The reliance on International capital varies wildly by each Nordic country

Last week we published a members-only article: International Investors in the Nordics: Who? Where? How Much? 

We've decided to make public one of the data-points from our members analysis as we believe it says a lot about the individual ecosystems in the Nordics, as we reveal each countries reliance on International capital.

Although at first glance it may appear surprising that Sweden sees the lowest proportion of International capital making up its rounds, it actually makes a lot of sense, as the Swedish investment ecosystem is much mature than in their Nordic neighbours.

There's simply more local money available, meaning there is no need for a strong reliance on International capital with domestic money so readily available, and as such, this makes up the majority of the investment rounds.

40% of funding rounds in 2016 containing at least one International investor in Finland is staggering, but there's positives and negatives to draw from this. On one hand it's great that Finland can easily attract International capital, on the other hand, it presses home the lack of local funding options, something that Dennis Mitzner elaborated on here: Finland: The early stage nation in need of late stage money

Then we have Denmark, Iceland and Norway between the two extremes, showing their capabilities as places that are able to attract International capital, yet simultaneously not being overly reliant/attractive.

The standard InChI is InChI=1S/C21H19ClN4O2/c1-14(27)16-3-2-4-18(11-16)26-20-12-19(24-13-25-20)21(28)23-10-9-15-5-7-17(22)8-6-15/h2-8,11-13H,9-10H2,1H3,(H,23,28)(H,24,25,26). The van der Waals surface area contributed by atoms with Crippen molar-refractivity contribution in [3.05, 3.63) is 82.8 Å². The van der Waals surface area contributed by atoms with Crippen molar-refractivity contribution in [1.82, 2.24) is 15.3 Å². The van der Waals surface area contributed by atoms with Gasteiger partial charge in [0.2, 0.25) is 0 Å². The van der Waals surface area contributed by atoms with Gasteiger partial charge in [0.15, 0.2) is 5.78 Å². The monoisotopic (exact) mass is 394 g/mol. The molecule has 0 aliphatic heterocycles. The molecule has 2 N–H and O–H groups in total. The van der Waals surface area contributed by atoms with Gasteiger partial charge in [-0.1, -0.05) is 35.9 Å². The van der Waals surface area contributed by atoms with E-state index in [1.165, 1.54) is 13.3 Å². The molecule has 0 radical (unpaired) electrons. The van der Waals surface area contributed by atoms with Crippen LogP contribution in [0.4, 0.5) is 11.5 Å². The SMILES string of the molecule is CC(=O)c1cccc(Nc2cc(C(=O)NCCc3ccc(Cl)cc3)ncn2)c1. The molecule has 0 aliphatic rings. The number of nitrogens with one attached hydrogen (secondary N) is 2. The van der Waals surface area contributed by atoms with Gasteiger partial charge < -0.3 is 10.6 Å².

These percentages are very hard to interpret and to do so accurately requires us to consider and understand the wider picture as well, rather than just looking at the numbers.

For example, if the 13% was Iceland rather than Sweden, we'd say, 'they are having trouble attracting International money' whereas with Sweden we say 'this demonstrates a strong local investment ecosystem'.

This hints at a tipping point that is likely around Finland's current 40% mark, where the number begins to come down rather than rise, as the local investment ecosystem matures, as it has done for Sweden.

Denmark, Norway and Iceland will likely still need to see involvement from International investors rise, as the demand continues to outweigh local supply, as the local investment ecosystems in each country take time to evolve.

The conclusion that we can definitely draw from the above, is that all of the Nordic countries are capable of attracting International investment, but some need or desire it more than others.

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